Seniors with undiagnosed hearing loss can become isolated

Issue: BCMJ, vol. 58, No. 7, September 2016, Page 404 News

UBC Okanagan researchers examined the impact of undiagnosed or untreated hearing issues in seniors age 60 to 69. The study found that for every 10-decibel drop in hearing sensitivity, the odds of social isolation increased by 52%. Among the sample of seniors, a 10-decibel reduction of hearing sensitivity was also associated with cognitive declines equivalent to almost 4 years of chronological aging.

Lead author Dr Paul Mick is a physician and clinical assistant professor at UBC’s Southern Medical Program. The study examined data collected between 1999 and 2010 by the National Health and Nutrition Examination Survey, a survey that samples 5000 people each year across the United States. The survey examined demographic, socioeconomic, dietary, and health-related issues. Dr Mick would like to expand his research to see if interventions such as a hearing screening program similar to what is done for young children could positively impact health outcomes for Canadian seniors.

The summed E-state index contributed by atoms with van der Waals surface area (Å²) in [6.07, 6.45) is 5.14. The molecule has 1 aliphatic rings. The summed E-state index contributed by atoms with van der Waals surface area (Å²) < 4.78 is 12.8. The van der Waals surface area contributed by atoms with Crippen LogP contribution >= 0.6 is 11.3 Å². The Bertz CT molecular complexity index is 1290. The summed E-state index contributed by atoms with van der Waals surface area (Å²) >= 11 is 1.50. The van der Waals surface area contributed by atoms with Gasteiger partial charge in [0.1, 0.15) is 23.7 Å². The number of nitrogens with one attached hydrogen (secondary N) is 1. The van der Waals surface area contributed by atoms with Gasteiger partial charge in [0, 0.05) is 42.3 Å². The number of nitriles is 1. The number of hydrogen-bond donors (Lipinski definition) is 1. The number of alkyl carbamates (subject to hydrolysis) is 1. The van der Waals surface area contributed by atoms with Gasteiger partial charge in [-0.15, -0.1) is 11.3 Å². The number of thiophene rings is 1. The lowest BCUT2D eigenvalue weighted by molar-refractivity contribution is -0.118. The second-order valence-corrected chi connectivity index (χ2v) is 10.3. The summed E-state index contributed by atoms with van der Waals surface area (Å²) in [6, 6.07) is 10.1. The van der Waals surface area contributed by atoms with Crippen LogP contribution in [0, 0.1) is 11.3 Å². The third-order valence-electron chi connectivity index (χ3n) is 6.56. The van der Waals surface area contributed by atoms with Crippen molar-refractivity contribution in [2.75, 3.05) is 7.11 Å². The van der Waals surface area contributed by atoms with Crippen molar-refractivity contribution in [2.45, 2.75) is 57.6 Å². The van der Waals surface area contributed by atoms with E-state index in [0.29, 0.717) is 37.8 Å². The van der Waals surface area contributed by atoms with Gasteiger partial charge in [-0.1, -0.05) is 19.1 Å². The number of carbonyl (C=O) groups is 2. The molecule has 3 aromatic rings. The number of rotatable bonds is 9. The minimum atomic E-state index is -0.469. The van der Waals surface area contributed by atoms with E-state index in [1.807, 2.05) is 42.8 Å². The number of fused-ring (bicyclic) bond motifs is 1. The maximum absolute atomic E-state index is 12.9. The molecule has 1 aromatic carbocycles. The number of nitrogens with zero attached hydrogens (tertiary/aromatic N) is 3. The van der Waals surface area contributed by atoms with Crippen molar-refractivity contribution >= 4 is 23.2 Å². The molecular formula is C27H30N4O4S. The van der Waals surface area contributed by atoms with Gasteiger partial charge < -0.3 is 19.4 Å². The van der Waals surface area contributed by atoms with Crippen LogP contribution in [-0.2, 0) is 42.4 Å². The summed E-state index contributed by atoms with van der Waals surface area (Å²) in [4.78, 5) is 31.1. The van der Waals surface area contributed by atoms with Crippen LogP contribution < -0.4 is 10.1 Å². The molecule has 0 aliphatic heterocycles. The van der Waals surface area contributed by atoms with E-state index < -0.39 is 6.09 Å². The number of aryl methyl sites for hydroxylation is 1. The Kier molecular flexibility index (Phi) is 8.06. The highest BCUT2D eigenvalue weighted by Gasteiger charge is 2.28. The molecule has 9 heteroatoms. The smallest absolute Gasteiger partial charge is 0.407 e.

The study, “Is hearing loss associated with poorer health in older adults who might benefit from hearing screening?” was published in the May/June 2016 issue of Ear and Hearing.

. Seniors with undiagnosed hearing loss can become isolated. BCMJ, Vol. 58, No. 7, September, 2016, Page(s) 404 - News.

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